Both questions were before the court in California. And the FBI’s voluntarily seeking the assistance of third-party commercial services does not resolve the question of whether it is legally obligated to do so prior to demonstrating “necessity” under the All Writs Act. What’s more, the resolution—if a resolution it turns out to be—leaves open the question of whether the FBI should have done what Clarke suggested or has some obligation to consult with the intelligence community prior to compelling non-party assistance? After all, if the government has to consult the Israelis, it stands to reason that it may also have to consult itself.
Apple argues that in order for help to be truly necessary, the government must attest that even the intelligence community is unable to achieve the goal. On its face, this is an entirely new theory of the scope of “necessity” under the applicable law. I can find no other example of a court’s requiring, or even asking, for the Department of Justice to certify that the whole of government is unable to accomplish the given assistance—though plenty of orders remain under seal. That said, a judge could determine that “necessity” under the New York Telephone Company test should require the government to be certain no other federal agency can accomplish the task.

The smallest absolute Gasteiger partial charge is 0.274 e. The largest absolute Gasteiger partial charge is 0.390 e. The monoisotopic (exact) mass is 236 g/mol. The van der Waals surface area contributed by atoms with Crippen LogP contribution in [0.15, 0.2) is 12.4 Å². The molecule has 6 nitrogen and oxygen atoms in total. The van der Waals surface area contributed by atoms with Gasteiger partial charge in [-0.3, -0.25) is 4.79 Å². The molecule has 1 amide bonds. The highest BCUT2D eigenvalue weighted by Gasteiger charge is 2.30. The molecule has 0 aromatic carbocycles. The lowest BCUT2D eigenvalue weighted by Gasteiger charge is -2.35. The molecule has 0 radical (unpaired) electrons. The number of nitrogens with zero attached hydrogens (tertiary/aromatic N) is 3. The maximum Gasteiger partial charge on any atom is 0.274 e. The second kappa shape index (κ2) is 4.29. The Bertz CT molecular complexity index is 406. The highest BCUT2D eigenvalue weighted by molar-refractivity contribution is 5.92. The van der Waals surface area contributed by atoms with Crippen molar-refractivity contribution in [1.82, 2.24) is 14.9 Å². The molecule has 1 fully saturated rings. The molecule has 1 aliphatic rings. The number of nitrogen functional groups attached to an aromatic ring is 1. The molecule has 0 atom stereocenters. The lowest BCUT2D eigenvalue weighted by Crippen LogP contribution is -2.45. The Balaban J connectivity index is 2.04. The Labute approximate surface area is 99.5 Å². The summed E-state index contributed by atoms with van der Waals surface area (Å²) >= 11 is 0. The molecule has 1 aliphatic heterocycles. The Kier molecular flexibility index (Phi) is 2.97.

But in this set of posts, I want to suggest something broader: that the debate surrounding the San Bernardino case is an excellent illustration of why an obligation to exploit intelligence community capacity is a truly terrible idea whose proponents, Clarke most notably, have apparently not considered fully.
The idea that we should just bring in the NSA has some pretty high profile support beyond Clarke. It has far less among those who have a deep understanding of the relationship between intelligence and law enforcement. As Greene notes, what is actually astonishing in Clarke’s comments are his claims regarding NSA’s capabilities. Note that Clarke in that interview was either committing a crime or he has no factual knowledge on which to base these claims—and we should give him the benefit of the doubt: ignorance over criminality. The specific technical capabilities of the intelligence community are some of the most closely guarded secrets in the US government. If Clark—who served on the President’s Review Group but has not actually been in the government in more than 13 years—had any specific classified knowledge, he would not and could not be discussing it. Absent a serious breach of classified information, Clarke and the experts he cites simply do not know what the NSA can do on this or any future device. He is simply speculating.